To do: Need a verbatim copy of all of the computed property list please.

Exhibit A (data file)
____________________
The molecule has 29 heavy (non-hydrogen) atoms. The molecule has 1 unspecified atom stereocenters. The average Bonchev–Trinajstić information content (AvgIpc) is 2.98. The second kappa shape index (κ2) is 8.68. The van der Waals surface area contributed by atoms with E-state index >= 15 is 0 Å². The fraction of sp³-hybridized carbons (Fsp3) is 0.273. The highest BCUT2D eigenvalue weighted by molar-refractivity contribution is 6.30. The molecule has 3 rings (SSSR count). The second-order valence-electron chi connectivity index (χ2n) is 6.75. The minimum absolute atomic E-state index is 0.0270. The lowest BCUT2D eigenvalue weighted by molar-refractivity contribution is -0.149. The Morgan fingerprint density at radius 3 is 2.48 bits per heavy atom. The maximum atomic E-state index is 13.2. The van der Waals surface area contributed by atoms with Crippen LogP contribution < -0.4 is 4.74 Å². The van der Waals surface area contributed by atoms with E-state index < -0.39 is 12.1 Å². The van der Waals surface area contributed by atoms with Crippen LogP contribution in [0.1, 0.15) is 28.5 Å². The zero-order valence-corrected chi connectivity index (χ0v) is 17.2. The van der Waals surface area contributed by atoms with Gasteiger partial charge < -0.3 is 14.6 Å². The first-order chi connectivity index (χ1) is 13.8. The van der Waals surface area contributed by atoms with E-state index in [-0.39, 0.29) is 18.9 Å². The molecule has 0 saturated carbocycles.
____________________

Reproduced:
The molecule has 29 heavy (non-hydrogen) atoms. The molecule has 1 unspecified atom stereocenters. The average Bonchev–Trinajstić information content (AvgIpc) is 2.98. The second kappa shape index (κ2) is 8.68. The van der Waals surface area contributed by atoms with E-state index >= 15 is 0 Å². The fraction of sp³-hybridized carbons (Fsp3) is 0.273. The highest BCUT2D eigenvalue weighted by molar-refractivity contribution is 6.30. The molecule has 3 rings (SSSR count). The second-order valence-electron chi connectivity index (χ2n) is 6.75. The minimum absolute atomic E-state index is 0.0270. The lowest BCUT2D eigenvalue weighted by molar-refractivity contribution is -0.149. The Morgan fingerprint density at radius 3 is 2.48 bits per heavy atom. The maximum atomic E-state index is 13.2. The van der Waals surface area contributed by atoms with Crippen LogP contribution < -0.4 is 4.74 Å². The van der Waals surface area contributed by atoms with E-state index < -0.39 is 12.1 Å². The van der Waals surface area contributed by atoms with Crippen LogP contribution in [0.1, 0.15) is 28.5 Å². The zero-order valence-corrected chi connectivity index (χ0v) is 17.2. The van der Waals surface area contributed by atoms with Gasteiger partial charge < -0.3 is 14.6 Å². The first-order chi connectivity index (χ1) is 13.8. The van der Waals surface area contributed by atoms with E-state index in [-0.39, 0.29) is 18.9 Å². The molecule has 0 saturated carbocycles.